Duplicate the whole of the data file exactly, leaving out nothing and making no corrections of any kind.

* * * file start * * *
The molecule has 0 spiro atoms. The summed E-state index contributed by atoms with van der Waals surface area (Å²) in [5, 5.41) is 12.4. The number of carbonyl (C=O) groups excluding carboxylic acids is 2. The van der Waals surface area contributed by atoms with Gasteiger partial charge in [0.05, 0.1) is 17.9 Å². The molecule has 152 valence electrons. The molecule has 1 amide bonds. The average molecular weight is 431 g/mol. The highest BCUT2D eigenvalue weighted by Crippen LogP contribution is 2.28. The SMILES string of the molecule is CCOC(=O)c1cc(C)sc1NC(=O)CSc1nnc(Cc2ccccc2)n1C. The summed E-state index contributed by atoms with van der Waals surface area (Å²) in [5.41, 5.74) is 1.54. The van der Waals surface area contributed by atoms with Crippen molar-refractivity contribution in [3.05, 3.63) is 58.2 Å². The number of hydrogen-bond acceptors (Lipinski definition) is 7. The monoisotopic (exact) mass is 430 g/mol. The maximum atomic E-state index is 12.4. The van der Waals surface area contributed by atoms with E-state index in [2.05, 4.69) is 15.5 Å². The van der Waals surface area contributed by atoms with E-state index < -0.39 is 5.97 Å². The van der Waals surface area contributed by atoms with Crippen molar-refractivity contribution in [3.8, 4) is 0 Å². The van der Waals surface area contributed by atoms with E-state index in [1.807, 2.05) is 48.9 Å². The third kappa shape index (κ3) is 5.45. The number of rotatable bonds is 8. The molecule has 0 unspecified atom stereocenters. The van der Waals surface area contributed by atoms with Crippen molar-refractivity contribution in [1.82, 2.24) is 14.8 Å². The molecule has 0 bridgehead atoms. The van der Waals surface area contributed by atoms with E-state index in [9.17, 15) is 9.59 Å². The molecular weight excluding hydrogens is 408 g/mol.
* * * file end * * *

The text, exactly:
The molecule has 0 spiro atoms. The summed E-state index contributed by atoms with van der Waals surface area (Å²) in [5, 5.41) is 12.4. The number of carbonyl (C=O) groups excluding carboxylic acids is 2. The van der Waals surface area contributed by atoms with Gasteiger partial charge in [0.05, 0.1) is 17.9 Å². The molecule has 152 valence electrons. The molecule has 1 amide bonds. The average molecular weight is 431 g/mol. The highest BCUT2D eigenvalue weighted by Crippen LogP contribution is 2.28. The SMILES string of the molecule is CCOC(=O)c1cc(C)sc1NC(=O)CSc1nnc(Cc2ccccc2)n1C. The summed E-state index contributed by atoms with van der Waals surface area (Å²) in [5.41, 5.74) is 1.54. The van der Waals surface area contributed by atoms with Crippen molar-refractivity contribution in [3.05, 3.63) is 58.2 Å². The number of hydrogen-bond acceptors (Lipinski definition) is 7. The monoisotopic (exact) mass is 430 g/mol. The maximum atomic E-state index is 12.4. The van der Waals surface area contributed by atoms with E-state index in [2.05, 4.69) is 15.5 Å². The van der Waals surface area contributed by atoms with E-state index < -0.39 is 5.97 Å². The van der Waals surface area contributed by atoms with Crippen molar-refractivity contribution in [3.8, 4) is 0 Å². The van der Waals surface area contributed by atoms with E-state index in [1.807, 2.05) is 48.9 Å². The third kappa shape index (κ3) is 5.45. The number of rotatable bonds is 8. The molecule has 0 unspecified atom stereocenters. The van der Waals surface area contributed by atoms with Crippen molar-refractivity contribution in [1.82, 2.24) is 14.8 Å². The molecule has 0 bridgehead atoms. The van der Waals surface area contributed by atoms with E-state index in [9.17, 15) is 9.59 Å². The molecular weight excluding hydrogens is 408 g/mol.